Original writings by Adrienne Nater

The Bus
I want to Buy A Bus


She walked over to the desk, his desk, the President of the Bank of A. Levy.

"May I have a moment of your time, Mr. Mulligan?"

"Certainly. Thatís what Iím here for. What do you need?"

"I need a loan to buy a bus."

"A bus? How much?"

"Yes a bus, itís only $2,300"

"Why do you need a bus?"

"Itís for transportation of The Colonnades Drill team to competitions statewide and Ö"

"This is the group of girls that we are seeing marching up and down the streets in our La Colonia? How many in the group?"

"Yes, we have seventy-five now and it keeps growing. A junior group has been formed with kids as young as five. And eight boys are now forming an honor guard to march with us. One of our fathers, a retired military, is doing the instruction and raising funds to provide uniforms. The Rotary Club is offering flags, itís all so fantastic."

Had it been two years? Two years in the wilderness after a disastrous stent as Vice Principal at the public high school. As soon as the girls from the high school heard she was back they sent emissaries to ask her to help them have something they were denied ― a drill team of their own. Blacks and browns were not even permitted to try-out for the schoolís team. And now thereíre a reality ― the Colonnades, a competitive team; a visible story of success. And I needed a bus to get them out there.

"Customers are so excited about this; the local families love the efforts that these kids are exerting; so proud. Back to our business. Whatís your collateral? I have to have something."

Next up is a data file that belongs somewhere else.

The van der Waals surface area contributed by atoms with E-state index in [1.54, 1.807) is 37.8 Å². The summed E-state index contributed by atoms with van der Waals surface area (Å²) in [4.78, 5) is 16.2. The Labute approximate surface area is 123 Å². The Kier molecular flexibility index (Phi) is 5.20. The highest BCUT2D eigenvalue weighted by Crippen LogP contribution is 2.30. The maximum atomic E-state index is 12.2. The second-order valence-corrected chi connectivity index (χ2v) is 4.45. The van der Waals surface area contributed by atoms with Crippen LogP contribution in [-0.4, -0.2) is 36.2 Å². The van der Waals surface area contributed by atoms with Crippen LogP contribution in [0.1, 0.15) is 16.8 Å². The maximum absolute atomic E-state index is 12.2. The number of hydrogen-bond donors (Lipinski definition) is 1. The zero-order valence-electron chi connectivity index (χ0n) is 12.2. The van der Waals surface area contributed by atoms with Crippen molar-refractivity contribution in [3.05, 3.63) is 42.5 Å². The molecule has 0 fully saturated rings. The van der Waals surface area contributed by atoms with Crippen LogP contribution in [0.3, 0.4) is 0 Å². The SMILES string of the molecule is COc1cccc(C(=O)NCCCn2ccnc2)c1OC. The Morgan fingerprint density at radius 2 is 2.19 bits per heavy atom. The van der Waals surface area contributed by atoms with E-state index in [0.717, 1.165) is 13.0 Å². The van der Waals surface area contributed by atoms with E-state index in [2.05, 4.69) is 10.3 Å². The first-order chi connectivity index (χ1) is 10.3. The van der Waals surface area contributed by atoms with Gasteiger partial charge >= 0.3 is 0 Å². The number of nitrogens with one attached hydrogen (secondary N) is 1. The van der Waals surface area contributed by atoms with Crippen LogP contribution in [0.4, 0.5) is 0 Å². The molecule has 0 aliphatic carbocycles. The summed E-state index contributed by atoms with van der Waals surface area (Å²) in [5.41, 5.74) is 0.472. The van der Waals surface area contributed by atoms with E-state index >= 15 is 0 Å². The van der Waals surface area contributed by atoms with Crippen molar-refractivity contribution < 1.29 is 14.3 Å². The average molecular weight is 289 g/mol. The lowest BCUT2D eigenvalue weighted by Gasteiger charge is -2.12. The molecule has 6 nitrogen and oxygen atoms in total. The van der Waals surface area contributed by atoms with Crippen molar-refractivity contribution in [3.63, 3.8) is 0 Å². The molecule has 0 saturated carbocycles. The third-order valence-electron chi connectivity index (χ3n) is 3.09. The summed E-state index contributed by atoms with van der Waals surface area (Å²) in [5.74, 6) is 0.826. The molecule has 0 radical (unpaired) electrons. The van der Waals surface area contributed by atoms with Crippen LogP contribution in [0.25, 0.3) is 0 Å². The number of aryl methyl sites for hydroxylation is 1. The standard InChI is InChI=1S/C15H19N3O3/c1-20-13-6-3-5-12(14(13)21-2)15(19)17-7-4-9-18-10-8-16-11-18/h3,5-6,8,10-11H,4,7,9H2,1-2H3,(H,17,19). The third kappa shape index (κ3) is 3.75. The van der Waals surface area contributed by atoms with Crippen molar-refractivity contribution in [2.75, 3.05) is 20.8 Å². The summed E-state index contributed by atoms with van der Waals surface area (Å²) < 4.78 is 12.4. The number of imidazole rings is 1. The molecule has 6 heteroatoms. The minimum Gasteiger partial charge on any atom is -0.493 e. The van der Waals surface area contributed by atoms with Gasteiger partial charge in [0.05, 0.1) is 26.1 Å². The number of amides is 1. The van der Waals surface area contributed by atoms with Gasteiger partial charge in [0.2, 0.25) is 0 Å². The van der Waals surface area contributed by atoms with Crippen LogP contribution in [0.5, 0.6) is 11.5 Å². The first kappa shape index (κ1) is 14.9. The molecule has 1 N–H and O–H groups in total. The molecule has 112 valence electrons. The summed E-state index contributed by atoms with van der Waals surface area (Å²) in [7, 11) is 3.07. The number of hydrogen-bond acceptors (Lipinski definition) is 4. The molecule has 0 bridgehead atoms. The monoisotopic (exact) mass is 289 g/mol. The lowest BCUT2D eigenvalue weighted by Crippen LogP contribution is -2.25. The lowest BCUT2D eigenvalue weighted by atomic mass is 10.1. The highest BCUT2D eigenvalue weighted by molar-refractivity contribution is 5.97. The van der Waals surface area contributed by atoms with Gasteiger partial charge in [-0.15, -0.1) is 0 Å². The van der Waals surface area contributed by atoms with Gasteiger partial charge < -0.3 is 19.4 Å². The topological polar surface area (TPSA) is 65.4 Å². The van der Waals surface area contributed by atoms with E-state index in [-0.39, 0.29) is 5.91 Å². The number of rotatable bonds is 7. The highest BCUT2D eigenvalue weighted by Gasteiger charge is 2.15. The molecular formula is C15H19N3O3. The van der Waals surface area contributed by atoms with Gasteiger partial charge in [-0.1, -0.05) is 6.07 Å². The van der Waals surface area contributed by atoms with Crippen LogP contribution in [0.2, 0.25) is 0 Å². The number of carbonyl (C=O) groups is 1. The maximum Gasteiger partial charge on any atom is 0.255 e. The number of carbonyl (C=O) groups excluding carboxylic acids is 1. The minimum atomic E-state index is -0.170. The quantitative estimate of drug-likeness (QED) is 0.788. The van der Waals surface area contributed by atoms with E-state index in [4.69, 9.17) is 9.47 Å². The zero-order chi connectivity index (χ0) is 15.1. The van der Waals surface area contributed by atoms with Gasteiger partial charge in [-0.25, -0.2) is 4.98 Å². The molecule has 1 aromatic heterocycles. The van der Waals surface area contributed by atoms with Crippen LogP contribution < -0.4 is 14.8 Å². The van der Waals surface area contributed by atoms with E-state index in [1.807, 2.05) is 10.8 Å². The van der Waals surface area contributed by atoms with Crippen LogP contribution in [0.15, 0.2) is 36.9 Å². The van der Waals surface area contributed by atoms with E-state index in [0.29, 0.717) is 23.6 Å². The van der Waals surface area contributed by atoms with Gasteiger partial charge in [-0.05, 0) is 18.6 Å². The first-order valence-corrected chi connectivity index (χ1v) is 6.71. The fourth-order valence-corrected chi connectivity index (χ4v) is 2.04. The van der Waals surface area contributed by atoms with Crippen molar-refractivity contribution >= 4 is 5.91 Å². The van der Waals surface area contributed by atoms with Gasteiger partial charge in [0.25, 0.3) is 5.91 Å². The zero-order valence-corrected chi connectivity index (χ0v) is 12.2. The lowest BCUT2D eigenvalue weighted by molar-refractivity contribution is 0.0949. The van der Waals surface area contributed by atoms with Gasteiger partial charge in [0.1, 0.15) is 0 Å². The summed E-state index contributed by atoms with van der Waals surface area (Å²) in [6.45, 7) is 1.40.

"My 1946 Cessna airplane. Itís all I have. Here are the ownership title papers."

"And the payments?"

"Funds we will collect with paper drives, dances, menudo drives, raffles, contributions, any way we can find. The girls, their parents, the community has been actively supporting the team for the last six months. They put together enough funds for their uniforms, boots, instruments. Even the local businesses have contribution jars in their shops, and the owner of the shoe and boot business got us a special deal on our boots."

"OK, now tell me more about this bus you want to buy?"

"Itís In Los Angeles, thereís the name of the company and address on the contract. Itís been retired from a Catholic school district bus fleet. One of our fathers is a bus driver and mechanic; he verifies that the bus is sound and mechanically in good condition. Heíll take care of it, drive it and whatever else. He has room to park it next to his house. And the best of all, itís been painted blue, our school color. Mr. Arriaga plans on painting Colonnades on the sides in giant letters."

"Sounds good to me. Youíve done your research. Here take these papers, fill them out, Iíll be right back. Oh and just how soon do you need these funds?"

"Now. I left a small deposit check with the company owner so heíll hold it for us. He gave us only three daysÖ"

"Done. Iíll have the check for $2,300 in your hand in a few minutes."

I watch him get up; take the title papers to my airplane. I couldnít believe it, so quick, so simple. For the past year it was getting to parades in as many cars as needed. One of the mothers coordinated the efforts.

I looked up from my writing. Mr. Mulligan had disappeared into another office. This building was certainly unlike the grand edifice of the main office with its vaulted ceiling, marble floor, polished walnut walls. This was a small square structure located in a tiny strip mall, concrete walls, one large window; it was just as modest, plain as its customers. And Mr. Mulligan, this President of the Oxnard Bank of A. Levy devoted part of his time to the little La Colonia Branch.

I didnít know all of this was possible, and to such an extent. It restored faith in myself, in these kids, their faith in themselves, the community pride, I had doubts, but now by just doing the right thing I have a sense of triumph.